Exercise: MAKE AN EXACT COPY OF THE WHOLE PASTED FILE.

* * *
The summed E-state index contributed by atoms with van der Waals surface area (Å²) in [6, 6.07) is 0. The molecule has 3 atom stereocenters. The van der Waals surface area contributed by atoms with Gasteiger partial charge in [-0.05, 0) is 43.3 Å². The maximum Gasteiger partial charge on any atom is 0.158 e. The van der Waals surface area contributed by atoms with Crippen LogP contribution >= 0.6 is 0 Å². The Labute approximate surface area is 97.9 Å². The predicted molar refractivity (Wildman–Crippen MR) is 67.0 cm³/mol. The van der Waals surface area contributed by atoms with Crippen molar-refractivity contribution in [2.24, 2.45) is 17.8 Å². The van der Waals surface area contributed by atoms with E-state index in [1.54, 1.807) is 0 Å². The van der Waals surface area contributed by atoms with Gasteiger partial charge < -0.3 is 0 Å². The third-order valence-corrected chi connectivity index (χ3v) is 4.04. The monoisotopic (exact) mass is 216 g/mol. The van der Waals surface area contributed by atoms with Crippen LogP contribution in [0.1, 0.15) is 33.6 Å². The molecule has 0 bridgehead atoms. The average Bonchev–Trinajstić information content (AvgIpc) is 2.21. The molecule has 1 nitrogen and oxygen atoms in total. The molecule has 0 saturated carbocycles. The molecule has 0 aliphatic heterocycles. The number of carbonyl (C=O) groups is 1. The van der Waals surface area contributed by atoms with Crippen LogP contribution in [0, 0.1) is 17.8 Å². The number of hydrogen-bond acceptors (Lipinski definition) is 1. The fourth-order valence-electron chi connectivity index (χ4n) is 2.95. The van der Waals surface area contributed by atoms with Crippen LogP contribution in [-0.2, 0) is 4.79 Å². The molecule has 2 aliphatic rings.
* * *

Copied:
The summed E-state index contributed by atoms with van der Waals surface area (Å²) in [6, 6.07) is 0. The molecule has 3 atom stereocenters. The van der Waals surface area contributed by atoms with Gasteiger partial charge in [-0.05, 0) is 43.3 Å². The maximum Gasteiger partial charge on any atom is 0.158 e. The van der Waals surface area contributed by atoms with Crippen LogP contribution >= 0.6 is 0 Å². The Labute approximate surface area is 97.9 Å². The predicted molar refractivity (Wildman–Crippen MR) is 67.0 cm³/mol. The van der Waals surface area contributed by atoms with Crippen molar-refractivity contribution in [2.24, 2.45) is 17.8 Å². The van der Waals surface area contributed by atoms with E-state index in [1.54, 1.807) is 0 Å². The van der Waals surface area contributed by atoms with Gasteiger partial charge < -0.3 is 0 Å². The third-order valence-corrected chi connectivity index (χ3v) is 4.04. The monoisotopic (exact) mass is 216 g/mol. The van der Waals surface area contributed by atoms with Crippen LogP contribution in [0.1, 0.15) is 33.6 Å². The molecule has 0 bridgehead atoms. The average Bonchev–Trinajstić information content (AvgIpc) is 2.21. The molecule has 1 nitrogen and oxygen atoms in total. The molecule has 0 saturated carbocycles. The molecule has 0 aliphatic heterocycles. The number of carbonyl (C=O) groups is 1. The van der Waals surface area contributed by atoms with Crippen LogP contribution in [0, 0.1) is 17.8 Å². The number of hydrogen-bond acceptors (Lipinski definition) is 1. The fourth-order valence-electron chi connectivity index (χ4n) is 2.95. The van der Waals surface area contributed by atoms with Crippen LogP contribution in [-0.2, 0) is 4.79 Å². The molecule has 2 aliphatic rings.